We recently got a lovely message from old friend of the site Katherine Venn. ‘A couple of weeks ago I finally did something I’ve been wanting to for years’ she said, ‘walk the length of the Dart, from source to sea, inspired by Alice Oswald of course. I did it on my own, bivvying out on Dartmoor the first two nights, with just a copy of Dart for company…’
Read the first instalment of her resultant new column below.
Attached to one of the rings on my rucksack – in fact not mine, but borrowed from a neighbour in a panic last night – is a small blue metal whistle. Bought at the last minute, probably unnecessarily as I’m sure I have an old policeman’s whistle in a crate somewhere at home, it’s pleasingly minimal, pleasingly blue. But mainly it convinces me what I most need to be convinced of: that I’m prepared for this, to walk from the source of the Dart to the sea. It’s my talisman. Surely having a whistle to be able to call for help represents the ne plus ultra of preparedness – even if I only discovered last night that I didn’t have a rucksack big enough for my purposes. A couple of days in it begins to remind me of the hopelessly optimistic way my brother and I, as children, had ‘lined’ the stairs with pillows when choreographing a playfight. Yes, I snapped my collar bone.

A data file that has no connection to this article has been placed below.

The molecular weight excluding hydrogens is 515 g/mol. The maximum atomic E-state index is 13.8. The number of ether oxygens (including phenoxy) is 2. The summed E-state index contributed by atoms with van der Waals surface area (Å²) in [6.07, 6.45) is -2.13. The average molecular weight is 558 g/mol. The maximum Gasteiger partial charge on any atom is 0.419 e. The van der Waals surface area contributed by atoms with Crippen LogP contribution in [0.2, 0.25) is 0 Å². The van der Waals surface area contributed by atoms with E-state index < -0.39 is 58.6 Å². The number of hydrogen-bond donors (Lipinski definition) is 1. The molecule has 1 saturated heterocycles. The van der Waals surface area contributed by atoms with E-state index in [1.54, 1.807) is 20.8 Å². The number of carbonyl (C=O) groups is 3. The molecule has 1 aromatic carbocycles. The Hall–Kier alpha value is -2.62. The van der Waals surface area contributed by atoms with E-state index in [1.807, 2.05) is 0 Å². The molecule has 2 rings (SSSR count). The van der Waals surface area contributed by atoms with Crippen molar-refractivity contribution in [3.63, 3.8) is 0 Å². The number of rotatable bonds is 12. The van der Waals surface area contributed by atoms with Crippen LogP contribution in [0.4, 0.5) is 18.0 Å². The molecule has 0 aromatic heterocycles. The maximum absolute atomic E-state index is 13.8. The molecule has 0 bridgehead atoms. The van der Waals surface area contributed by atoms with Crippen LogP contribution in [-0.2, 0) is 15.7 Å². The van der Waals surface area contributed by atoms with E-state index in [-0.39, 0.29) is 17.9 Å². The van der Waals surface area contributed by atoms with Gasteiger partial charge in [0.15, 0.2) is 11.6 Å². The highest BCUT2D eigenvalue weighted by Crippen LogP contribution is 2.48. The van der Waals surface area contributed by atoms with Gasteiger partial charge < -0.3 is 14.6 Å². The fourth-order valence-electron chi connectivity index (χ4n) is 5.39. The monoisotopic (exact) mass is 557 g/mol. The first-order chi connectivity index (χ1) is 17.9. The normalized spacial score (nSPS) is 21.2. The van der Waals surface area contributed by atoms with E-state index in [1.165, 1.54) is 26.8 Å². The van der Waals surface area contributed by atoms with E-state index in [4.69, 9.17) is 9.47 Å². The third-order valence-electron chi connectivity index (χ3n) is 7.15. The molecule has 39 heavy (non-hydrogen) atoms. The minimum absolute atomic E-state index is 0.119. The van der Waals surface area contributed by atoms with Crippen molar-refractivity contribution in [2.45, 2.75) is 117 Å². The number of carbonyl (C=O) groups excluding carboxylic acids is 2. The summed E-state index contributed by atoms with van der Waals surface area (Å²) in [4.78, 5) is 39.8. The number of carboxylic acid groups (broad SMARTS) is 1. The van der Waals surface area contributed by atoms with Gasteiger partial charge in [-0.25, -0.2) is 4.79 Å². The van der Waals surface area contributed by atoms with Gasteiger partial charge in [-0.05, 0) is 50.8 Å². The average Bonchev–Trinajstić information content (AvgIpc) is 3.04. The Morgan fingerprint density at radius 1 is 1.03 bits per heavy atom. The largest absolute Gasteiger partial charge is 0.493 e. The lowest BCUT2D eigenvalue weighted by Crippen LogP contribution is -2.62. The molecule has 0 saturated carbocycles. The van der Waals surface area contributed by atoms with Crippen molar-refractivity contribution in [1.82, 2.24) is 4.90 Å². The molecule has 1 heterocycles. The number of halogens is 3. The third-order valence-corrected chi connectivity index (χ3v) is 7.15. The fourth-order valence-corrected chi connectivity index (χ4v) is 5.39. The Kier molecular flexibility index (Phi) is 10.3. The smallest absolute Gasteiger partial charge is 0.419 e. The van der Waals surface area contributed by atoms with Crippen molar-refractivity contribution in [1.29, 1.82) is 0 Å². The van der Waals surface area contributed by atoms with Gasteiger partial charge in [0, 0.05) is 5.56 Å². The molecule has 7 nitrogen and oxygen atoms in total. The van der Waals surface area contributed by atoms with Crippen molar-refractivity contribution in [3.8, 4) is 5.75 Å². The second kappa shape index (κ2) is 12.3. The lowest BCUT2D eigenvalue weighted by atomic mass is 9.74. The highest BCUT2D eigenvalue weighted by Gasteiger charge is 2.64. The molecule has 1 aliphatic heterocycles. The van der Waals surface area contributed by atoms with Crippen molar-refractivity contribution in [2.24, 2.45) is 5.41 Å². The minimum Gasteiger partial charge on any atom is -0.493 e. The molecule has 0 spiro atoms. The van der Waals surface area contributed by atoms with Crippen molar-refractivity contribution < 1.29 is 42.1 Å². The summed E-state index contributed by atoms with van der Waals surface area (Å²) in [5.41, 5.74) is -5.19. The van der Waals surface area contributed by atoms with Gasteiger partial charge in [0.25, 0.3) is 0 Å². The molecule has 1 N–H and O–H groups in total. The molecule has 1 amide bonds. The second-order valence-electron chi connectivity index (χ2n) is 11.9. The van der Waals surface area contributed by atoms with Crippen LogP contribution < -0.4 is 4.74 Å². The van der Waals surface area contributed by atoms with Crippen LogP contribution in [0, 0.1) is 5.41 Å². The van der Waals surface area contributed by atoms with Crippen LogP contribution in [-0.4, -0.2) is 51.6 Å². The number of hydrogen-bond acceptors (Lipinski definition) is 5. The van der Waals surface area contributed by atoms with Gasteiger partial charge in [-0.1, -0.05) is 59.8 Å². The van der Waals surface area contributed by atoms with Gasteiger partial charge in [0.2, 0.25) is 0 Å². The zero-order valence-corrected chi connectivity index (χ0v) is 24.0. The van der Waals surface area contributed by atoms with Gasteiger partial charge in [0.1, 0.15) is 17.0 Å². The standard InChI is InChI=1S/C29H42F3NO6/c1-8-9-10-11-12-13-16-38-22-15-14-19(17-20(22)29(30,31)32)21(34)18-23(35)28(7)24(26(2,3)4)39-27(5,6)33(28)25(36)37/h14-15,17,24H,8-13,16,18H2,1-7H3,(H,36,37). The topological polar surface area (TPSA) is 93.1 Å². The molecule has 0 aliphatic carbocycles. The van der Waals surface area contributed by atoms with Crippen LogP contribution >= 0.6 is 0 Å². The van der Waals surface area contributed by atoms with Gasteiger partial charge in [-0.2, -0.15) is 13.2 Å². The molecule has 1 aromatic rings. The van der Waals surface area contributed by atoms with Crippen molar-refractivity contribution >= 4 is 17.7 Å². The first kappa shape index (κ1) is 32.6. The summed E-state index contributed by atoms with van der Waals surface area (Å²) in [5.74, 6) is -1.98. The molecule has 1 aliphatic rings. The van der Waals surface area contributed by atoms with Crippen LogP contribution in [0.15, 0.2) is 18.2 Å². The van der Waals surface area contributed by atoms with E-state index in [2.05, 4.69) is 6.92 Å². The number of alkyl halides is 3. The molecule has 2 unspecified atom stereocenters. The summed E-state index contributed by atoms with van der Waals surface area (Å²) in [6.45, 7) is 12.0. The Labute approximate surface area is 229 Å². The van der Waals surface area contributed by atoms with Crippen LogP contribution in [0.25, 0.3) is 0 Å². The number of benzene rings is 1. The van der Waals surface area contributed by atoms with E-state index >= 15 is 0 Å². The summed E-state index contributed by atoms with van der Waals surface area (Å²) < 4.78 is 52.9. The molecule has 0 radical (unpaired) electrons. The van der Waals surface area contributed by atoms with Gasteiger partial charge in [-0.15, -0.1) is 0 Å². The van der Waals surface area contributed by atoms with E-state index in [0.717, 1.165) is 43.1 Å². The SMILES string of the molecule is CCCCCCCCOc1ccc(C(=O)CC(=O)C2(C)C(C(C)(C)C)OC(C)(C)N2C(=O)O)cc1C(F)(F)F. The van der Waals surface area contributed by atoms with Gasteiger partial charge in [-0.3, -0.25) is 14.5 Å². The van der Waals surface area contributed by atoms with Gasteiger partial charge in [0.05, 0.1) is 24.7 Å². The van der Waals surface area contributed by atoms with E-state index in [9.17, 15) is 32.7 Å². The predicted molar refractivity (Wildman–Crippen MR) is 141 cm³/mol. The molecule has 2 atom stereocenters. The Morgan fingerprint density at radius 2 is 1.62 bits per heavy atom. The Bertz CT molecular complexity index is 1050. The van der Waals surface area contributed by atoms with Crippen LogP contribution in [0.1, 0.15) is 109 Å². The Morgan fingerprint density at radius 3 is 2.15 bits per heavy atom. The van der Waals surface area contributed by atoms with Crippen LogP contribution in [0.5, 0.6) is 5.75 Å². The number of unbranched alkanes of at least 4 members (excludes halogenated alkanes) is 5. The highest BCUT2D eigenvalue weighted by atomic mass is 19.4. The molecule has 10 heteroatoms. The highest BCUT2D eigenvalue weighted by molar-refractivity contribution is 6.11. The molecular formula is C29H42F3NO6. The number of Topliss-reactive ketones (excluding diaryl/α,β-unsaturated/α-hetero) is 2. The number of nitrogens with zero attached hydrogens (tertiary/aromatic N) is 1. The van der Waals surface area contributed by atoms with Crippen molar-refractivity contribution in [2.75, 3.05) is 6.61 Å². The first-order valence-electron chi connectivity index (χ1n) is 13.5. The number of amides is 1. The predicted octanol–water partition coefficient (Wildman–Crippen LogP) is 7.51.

I’ve read that the head of the East Dart is harder to find and a bit more remote than the West, so it’s the source of the West that I’ve decided to walk from. First, of course, I need to find it. Two Bridges seems the easiest start point so I pitch up here late Saturday afternoon with the skies cloudy, already worried that despite the whistle I haven’t packed enough clothes. I’m nervous. There’s a teenage couple drinking beer and eating creamteas, writing postcards, and I think about how it felt to be that age, and how it still seems so close even now, as well as impossibly distant; like looking through a pair of binoculars the wrong way round. I think about how it can feel to be one body of water joining another in the fling and churn of desire, the illusion that you were always one and have found your twin, who just happened to rise at a different point on the earth’s surface.
Studying the map calms me, though really I should have spent longer looking at it back in London where, spread out on the floor, the cat found it a perfect place to stretch out.
But how hard can it be to just follow a blue line until it runs out? I’m sitting at a picnic table with the river to my right, feeling almost shy to look at it. For now the whoosh of the cars on the main road is louder. There are lots of sparrows, hopping around for crumbs of scone before whirring back into the conifer hedge. I set off.